We’re ready to go (and sow) in my garden raised beds!
This afternoon I spread bark chippings in between the three beds to finish off my paths. The photo above is taken from one of my plum trees. You’re never too old to climb a tree, after all!
I’m quite proud of what I’ve achieved down the end of the garden, especially when I consider what it looked like when we moved in two years ago.
In my first year, I cleared the whole space and christened it my ‘Patch from Scratch’. I dug the area over and set about growing. Trouble was, whilst the seedlings were small, everything looked lovely and ordered, but as the plants grew bigger, it was clear that I’d run out of space.
Getting around to weed, water and harvest were rather like a yoga session, and gradually everything became very unruly.
Around this time, I’d also become inspired by garden designer Liz Ackerley’s boutique allotment concept: growing spaces where style was as important, as well as harvest. This also aligned with my appreciation that this was a kitchen garden, and therefore needed to be neat, tidy, and attractive.
The allotment could afford to get scruffy, I don’t have to look at it every day over breakfast. The kitchen garden was different, and I was starting to want a pleasing on the eye space, as well as a functional one.
I also wanted to try raised beds for the first time – not only because I was keen to experiment with No-Dig techniques, but because they look smart too, so I made installing some of my winter projects.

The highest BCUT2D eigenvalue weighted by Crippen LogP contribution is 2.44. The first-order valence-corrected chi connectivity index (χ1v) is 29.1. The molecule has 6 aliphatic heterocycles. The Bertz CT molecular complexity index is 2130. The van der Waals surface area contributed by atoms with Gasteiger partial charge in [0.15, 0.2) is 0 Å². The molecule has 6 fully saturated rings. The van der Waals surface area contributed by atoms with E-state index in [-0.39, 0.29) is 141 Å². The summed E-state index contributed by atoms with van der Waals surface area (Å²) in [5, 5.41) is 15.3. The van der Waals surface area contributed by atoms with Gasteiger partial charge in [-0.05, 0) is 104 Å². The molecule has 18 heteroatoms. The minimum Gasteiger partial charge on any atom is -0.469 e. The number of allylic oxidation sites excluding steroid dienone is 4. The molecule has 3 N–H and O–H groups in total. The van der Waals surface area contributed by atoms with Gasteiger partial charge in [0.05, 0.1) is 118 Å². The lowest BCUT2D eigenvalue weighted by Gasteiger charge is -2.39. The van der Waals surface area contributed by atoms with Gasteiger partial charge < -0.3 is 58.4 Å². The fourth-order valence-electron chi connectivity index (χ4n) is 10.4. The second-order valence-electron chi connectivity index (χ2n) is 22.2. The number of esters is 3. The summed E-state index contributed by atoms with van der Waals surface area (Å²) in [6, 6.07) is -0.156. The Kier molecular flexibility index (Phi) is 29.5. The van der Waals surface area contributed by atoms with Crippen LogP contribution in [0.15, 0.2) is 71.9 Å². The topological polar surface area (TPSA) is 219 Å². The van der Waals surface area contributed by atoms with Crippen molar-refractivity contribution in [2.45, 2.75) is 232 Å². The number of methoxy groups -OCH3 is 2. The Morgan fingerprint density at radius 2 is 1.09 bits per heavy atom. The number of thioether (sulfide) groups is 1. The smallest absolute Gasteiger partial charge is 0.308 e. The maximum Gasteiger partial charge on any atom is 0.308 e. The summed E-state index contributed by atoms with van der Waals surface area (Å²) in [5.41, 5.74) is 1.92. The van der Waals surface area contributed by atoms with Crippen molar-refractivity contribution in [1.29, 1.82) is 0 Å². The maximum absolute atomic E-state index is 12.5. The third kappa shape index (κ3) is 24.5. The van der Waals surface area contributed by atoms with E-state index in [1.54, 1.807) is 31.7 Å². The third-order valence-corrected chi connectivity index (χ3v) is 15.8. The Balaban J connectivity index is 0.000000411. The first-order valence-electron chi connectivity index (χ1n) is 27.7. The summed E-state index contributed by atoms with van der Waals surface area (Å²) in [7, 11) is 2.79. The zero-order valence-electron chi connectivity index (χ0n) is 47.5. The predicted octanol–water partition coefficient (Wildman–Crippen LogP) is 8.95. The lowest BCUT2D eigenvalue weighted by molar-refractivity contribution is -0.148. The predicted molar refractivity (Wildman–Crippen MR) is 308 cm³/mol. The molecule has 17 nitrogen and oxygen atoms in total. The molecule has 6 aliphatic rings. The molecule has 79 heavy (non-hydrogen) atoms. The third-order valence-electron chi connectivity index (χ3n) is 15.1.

Keeping the Budget Down
However, I didn’t want to spend much money. I’m all for thrift – for me, resourcefulness is part of the allotment and veg growing soul, and I’m chuffed to say that the only elements that cost me money were the bark chipping and the weed suppressant membrane: a princely sum of £40.
The beds are made from old sleepers I nabbed from my mum’s garden when she moved, and scaffold boards that I begged off builder friends. I barrowed the topsoil from a house down the road that was having a drive laid, and topped it up with gathered seaweed, a friend’s leaf mould, and my own kitchen compost.
I’ve also edged the path with old bricks collected from various sources over the last few months. I love old bricks; you can never have enough hanging around your garden.
Patch From Scratch, Phase 2
I suppose this is Patch from Scratch, Phase 2. I think us veg growers are forever fine-tuning, whether its seed varieties, soil-improving, or concentrating on the aesthetics of a plot as well as the productivity.
And that’s the beauty of our hobby. There is always something new to try.
I can’t wait to get growing.